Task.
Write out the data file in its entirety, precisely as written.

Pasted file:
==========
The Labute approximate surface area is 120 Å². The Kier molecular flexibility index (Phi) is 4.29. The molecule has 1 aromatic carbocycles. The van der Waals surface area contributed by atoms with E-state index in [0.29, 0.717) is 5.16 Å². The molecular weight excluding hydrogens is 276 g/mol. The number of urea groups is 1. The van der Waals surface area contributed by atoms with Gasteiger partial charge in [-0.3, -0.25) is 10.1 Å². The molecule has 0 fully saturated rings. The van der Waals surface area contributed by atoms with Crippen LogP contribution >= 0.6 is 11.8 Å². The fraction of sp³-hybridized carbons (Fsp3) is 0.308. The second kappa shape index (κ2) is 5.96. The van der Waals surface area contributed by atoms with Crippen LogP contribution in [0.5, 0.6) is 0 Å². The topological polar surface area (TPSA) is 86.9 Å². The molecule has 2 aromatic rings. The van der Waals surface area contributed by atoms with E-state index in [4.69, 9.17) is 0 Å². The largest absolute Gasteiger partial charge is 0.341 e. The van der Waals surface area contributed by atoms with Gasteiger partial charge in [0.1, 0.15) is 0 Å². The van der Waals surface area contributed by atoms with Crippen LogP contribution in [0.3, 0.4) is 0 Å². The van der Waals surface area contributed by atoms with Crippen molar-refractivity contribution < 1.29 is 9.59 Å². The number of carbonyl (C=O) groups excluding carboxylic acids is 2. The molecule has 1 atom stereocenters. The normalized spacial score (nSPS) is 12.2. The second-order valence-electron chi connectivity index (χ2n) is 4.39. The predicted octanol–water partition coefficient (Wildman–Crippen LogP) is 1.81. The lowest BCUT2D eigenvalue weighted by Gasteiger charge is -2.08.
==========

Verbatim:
The Labute approximate surface area is 120 Å². The Kier molecular flexibility index (Phi) is 4.29. The molecule has 1 aromatic carbocycles. The van der Waals surface area contributed by atoms with E-state index in [0.29, 0.717) is 5.16 Å². The molecular weight excluding hydrogens is 276 g/mol. The number of urea groups is 1. The van der Waals surface area contributed by atoms with Gasteiger partial charge in [-0.3, -0.25) is 10.1 Å². The molecule has 0 fully saturated rings. The van der Waals surface area contributed by atoms with Crippen LogP contribution >= 0.6 is 11.8 Å². The fraction of sp³-hybridized carbons (Fsp3) is 0.308. The second kappa shape index (κ2) is 5.96. The van der Waals surface area contributed by atoms with Crippen LogP contribution in [0.5, 0.6) is 0 Å². The topological polar surface area (TPSA) is 86.9 Å². The molecule has 2 aromatic rings. The van der Waals surface area contributed by atoms with E-state index in [4.69, 9.17) is 0 Å². The largest absolute Gasteiger partial charge is 0.341 e. The van der Waals surface area contributed by atoms with Gasteiger partial charge in [0.1, 0.15) is 0 Å². The van der Waals surface area contributed by atoms with Crippen LogP contribution in [0.3, 0.4) is 0 Å². The van der Waals surface area contributed by atoms with Crippen molar-refractivity contribution < 1.29 is 9.59 Å². The number of carbonyl (C=O) groups excluding carboxylic acids is 2. The molecule has 1 atom stereocenters. The normalized spacial score (nSPS) is 12.2. The second-order valence-electron chi connectivity index (χ2n) is 4.39. The predicted octanol–water partition coefficient (Wildman–Crippen LogP) is 1.81. The lowest BCUT2D eigenvalue weighted by Gasteiger charge is -2.08.